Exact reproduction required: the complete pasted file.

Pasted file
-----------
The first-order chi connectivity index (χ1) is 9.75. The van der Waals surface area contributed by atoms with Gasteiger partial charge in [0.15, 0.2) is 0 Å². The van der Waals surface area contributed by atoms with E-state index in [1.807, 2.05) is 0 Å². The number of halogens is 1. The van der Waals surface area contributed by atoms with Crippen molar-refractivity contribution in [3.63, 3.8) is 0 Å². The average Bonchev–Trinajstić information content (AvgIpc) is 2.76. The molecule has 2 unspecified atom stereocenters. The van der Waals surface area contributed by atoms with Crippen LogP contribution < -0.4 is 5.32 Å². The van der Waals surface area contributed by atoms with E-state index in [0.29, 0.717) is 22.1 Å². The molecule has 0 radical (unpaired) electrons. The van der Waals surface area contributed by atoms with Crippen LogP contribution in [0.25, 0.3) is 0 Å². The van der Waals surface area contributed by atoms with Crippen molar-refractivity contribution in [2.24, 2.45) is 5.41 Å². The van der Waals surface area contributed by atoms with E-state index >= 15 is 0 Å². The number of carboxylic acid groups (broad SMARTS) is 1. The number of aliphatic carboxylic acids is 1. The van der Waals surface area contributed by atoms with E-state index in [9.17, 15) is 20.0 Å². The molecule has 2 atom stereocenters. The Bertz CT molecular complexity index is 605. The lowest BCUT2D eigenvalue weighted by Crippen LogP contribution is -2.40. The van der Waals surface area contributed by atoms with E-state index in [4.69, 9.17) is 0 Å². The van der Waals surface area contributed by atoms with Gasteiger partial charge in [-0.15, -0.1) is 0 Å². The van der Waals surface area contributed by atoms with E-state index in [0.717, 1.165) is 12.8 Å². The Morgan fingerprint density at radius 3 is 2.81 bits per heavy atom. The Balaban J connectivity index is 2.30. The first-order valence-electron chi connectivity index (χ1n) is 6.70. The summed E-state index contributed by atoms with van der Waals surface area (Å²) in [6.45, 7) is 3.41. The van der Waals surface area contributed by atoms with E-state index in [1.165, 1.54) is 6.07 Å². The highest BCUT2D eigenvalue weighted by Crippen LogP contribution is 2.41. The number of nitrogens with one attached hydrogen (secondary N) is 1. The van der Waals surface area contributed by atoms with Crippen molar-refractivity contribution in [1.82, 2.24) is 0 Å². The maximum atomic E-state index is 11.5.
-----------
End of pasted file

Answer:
The first-order chi connectivity index (χ1) is 9.75. The van der Waals surface area contributed by atoms with Gasteiger partial charge in [0.15, 0.2) is 0 Å². The van der Waals surface area contributed by atoms with E-state index in [1.807, 2.05) is 0 Å². The number of halogens is 1. The van der Waals surface area contributed by atoms with Crippen molar-refractivity contribution in [3.63, 3.8) is 0 Å². The average Bonchev–Trinajstić information content (AvgIpc) is 2.76. The molecule has 2 unspecified atom stereocenters. The van der Waals surface area contributed by atoms with Crippen LogP contribution < -0.4 is 5.32 Å². The van der Waals surface area contributed by atoms with E-state index in [0.29, 0.717) is 22.1 Å². The molecule has 0 radical (unpaired) electrons. The van der Waals surface area contributed by atoms with Crippen LogP contribution in [0.25, 0.3) is 0 Å². The van der Waals surface area contributed by atoms with Crippen molar-refractivity contribution in [2.24, 2.45) is 5.41 Å². The van der Waals surface area contributed by atoms with E-state index >= 15 is 0 Å². The number of carboxylic acid groups (broad SMARTS) is 1. The number of aliphatic carboxylic acids is 1. The van der Waals surface area contributed by atoms with E-state index in [9.17, 15) is 20.0 Å². The molecule has 2 atom stereocenters. The Bertz CT molecular complexity index is 605. The lowest BCUT2D eigenvalue weighted by Crippen LogP contribution is -2.40. The van der Waals surface area contributed by atoms with E-state index in [4.69, 9.17) is 0 Å². The van der Waals surface area contributed by atoms with Gasteiger partial charge in [-0.15, -0.1) is 0 Å². The van der Waals surface area contributed by atoms with E-state index in [0.717, 1.165) is 12.8 Å². The Morgan fingerprint density at radius 3 is 2.81 bits per heavy atom. The Balaban J connectivity index is 2.30. The first-order valence-electron chi connectivity index (χ1n) is 6.70. The summed E-state index contributed by atoms with van der Waals surface area (Å²) in [6.45, 7) is 3.41. The van der Waals surface area contributed by atoms with E-state index in [1.165, 1.54) is 6.07 Å². The highest BCUT2D eigenvalue weighted by Crippen LogP contribution is 2.41. The number of nitrogens with one attached hydrogen (secondary N) is 1. The van der Waals surface area contributed by atoms with Crippen molar-refractivity contribution in [1.82, 2.24) is 0 Å². The maximum atomic E-state index is 11.5.